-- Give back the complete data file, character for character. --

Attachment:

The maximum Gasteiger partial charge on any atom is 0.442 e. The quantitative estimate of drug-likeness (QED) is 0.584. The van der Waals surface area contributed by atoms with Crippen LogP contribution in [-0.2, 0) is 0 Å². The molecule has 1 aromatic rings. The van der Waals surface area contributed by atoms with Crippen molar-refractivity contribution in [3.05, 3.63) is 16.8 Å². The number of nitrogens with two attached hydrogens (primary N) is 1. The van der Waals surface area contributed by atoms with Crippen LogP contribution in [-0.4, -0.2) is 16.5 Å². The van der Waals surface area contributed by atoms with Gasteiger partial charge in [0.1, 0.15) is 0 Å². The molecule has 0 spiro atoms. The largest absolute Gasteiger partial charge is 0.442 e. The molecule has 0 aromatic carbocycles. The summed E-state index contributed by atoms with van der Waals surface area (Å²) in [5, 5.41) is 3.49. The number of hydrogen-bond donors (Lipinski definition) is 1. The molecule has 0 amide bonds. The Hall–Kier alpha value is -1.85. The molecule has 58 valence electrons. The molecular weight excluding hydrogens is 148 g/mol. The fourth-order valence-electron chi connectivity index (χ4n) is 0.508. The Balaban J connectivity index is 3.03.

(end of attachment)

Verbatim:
The maximum Gasteiger partial charge on any atom is 0.442 e. The quantitative estimate of drug-likeness (QED) is 0.584. The van der Waals surface area contributed by atoms with Crippen LogP contribution in [-0.2, 0) is 0 Å². The molecule has 1 aromatic rings. The van der Waals surface area contributed by atoms with Crippen molar-refractivity contribution in [3.05, 3.63) is 16.8 Å². The number of nitrogens with two attached hydrogens (primary N) is 1. The van der Waals surface area contributed by atoms with Crippen LogP contribution in [-0.4, -0.2) is 16.5 Å². The van der Waals surface area contributed by atoms with Gasteiger partial charge in [0.1, 0.15) is 0 Å². The molecule has 0 spiro atoms. The largest absolute Gasteiger partial charge is 0.442 e. The molecule has 0 aromatic carbocycles. The summed E-state index contributed by atoms with van der Waals surface area (Å²) in [5, 5.41) is 3.49. The number of hydrogen-bond donors (Lipinski definition) is 1. The molecule has 0 amide bonds. The Hall–Kier alpha value is -1.85. The molecule has 58 valence electrons. The molecular weight excluding hydrogens is 148 g/mol. The fourth-order valence-electron chi connectivity index (χ4n) is 0.508. The Balaban J connectivity index is 3.03.